Another slump, or perhaps more suitably, a “drought” with the rivers slowly drying up. It wasn’t really that catching fish was a problem during this stretch, but adding a new river to the list most definitely was a challenge. I was stuck at 13 rivers for 2 weeks now (14 days), and as mentioned in my previous blog entry (it can be seen here!: Quest for 20 – Part XIII – The Trout Bead Saga), all of the “low water rivers” were already checked off. I was beginning to think that the quest may actually be out of reach since the season was beginning to wind down, and rain wasn’t really in sight. I’d need a really good streak with some good luck (hopefully after the next rain if it ever comes) to make this once again achievable.
Throughout the two weeks, I fished with friends on a couple of different rivers – mostly ones we had already checked off. This was often done while combating snow and, of course, low water.
On one particular day, my buddy Mike and I decided to go back to one of the rivers we had already checked off. It was an incredible day once again. The best part about it was that we hardly landed any of the fish we hooked – they were all so hot that we couldn’t do anything with them through their massive jumps and knuckle busting runs. Incredibly, despite this being a huge river, the fish were right on to trout beads again (probably due to low conditions). We hooked a few on spoons and pink worms, but once we switched to trout beads, it was nearly a fish every 5 drifts until we had to leave.
Despite the couple of good days, it was now back to business on a new flow that I normally fish a little later on in the season. Full well knowing it was early, Mike and I decided to give this place a try. It often fishes well while low, and we felt confident that if fish were around we’d find them. The first short trip we made surprised us with a bullet chrome doe (Mike lost it) in our favourite run, so we returned back a couple days later to see if I could find one. I managed to miss a couple fish on the way up to the run that always seems to hold a fish, but couldn’t seem to make anything stick.
We arrived at the last run of the day, one that holds fish probably 90% of the time. Right after we got there, I watch a fish spook and take off into the tail out. I comment to Mike that it’s been caught before, since it had a dark blotch on the tail from handling. A couple minutes later, that same fish that had spooked down and out of sight was back – and it came with friends, 6 friends to be exact. One of that dirty fish’s friends was a large ghostly buck. My first cast at it with the spoon provided an aggressive take that didn’t stick. After that he was done with the taste of metal. I put on a 4 inch pink worm, not thinking that it’d work in this glassy, nearly stagnant pool.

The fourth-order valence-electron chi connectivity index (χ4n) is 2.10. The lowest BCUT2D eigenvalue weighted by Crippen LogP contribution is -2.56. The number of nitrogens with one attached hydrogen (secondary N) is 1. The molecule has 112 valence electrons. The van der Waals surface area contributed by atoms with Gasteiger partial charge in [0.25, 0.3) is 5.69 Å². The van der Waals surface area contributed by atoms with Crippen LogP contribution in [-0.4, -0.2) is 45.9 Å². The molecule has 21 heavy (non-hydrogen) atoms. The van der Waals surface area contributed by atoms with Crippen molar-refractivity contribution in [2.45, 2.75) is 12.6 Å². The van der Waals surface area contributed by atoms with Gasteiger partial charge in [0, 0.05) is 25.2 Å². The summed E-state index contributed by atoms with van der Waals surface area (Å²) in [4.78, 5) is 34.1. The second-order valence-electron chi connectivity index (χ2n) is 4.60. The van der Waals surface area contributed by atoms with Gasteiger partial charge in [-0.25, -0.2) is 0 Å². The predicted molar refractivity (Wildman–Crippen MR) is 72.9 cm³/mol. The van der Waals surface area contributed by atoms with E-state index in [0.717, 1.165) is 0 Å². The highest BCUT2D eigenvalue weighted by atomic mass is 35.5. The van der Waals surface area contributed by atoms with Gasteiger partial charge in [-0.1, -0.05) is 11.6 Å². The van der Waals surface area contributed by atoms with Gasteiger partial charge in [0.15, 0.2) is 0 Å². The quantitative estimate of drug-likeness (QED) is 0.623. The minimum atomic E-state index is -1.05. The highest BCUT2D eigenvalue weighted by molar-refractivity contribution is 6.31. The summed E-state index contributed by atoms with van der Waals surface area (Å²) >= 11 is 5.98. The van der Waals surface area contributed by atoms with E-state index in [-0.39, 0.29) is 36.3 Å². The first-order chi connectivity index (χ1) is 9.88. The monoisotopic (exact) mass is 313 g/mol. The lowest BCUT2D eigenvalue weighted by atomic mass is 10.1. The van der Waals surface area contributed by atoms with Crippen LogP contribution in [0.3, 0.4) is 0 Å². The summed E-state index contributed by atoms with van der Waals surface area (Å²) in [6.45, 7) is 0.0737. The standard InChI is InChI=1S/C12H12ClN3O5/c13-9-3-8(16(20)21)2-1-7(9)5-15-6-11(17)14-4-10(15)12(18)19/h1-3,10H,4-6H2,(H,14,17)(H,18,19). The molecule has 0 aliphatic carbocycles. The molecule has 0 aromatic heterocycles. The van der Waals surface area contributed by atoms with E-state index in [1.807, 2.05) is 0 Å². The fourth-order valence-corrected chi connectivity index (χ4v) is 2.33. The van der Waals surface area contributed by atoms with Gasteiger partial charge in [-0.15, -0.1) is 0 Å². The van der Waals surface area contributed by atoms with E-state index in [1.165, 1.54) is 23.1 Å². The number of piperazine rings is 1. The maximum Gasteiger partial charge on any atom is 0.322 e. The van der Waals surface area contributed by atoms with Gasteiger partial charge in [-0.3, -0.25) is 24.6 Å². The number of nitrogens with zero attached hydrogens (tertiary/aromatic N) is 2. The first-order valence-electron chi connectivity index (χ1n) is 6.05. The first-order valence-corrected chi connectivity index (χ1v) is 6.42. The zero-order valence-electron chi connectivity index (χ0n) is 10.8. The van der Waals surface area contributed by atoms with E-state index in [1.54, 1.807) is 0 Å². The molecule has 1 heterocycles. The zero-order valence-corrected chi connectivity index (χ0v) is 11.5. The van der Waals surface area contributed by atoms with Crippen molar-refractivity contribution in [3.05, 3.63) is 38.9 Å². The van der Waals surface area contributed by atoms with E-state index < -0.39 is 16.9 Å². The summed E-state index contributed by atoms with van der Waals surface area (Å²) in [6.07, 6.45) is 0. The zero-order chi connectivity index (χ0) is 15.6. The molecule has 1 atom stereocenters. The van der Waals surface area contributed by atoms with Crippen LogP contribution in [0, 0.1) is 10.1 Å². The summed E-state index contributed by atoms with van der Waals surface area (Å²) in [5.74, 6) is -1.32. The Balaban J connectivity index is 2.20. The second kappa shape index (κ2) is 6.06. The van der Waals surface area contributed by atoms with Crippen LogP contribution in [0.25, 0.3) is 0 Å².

One of the reasons I love steelhead so much is that they are FULL of surprises. This buck flew forward nearly 20 feet just a few feet into my drift. He hammered it – my motionless worm – in 4 feet of water with me watching just 10 feet away from him. I set the hook and the fight was on. After a good while of bull dogging around the run and up the run, he finally hit the net. Elation and relief kicked in. Just getting even one more river off the list felt so good, and just going from 13 to 14 made things seem once again possible. The skunk streak was over – river number 14 was now in the books!
After that 14th river, a losing streak ensued, but not for me. Kitty was able to fish with me a bit more over the next few days. We first went back to a river that I had checked off much earlier in the season. I had heard rumblings of a spring run here, and Kitty hadn’t landed one yet, so we went back. The trout, of course, were a draw as well since we knew full well it wouldn’t be a total skunk day.
Over the course of two days we finished off hiking the entire river (we explored the only section I had never been in to). We also finally found the falls that I had been so fervently looking for early season. We fished some beautiful water and landed a bunch of trout, but no steelhead came to hand in these couple of days. Kitty did manage two hook-ups with some beautiful chrome steel, but both of them won their fight and either popped or broke off. At least we had something to add to the journal saying that they were indeed here at this point of the season so we can return in years to come. Regardless of no steelhead to the beach, it was an awesome time exploring and fishing some more unknown water.
The best part of this entire weekend? Rain. It started to come down heavy on our second day, and upon arriving home later that night and checking the gauges, everything had come up significantly. Yes! I would have to wait a few days before the water came down, but things were now looking up for a fresh push of fish to come in, and for some new rivers on the list to go off with their spring running fish: Quest for 20 – Part XV – The Rains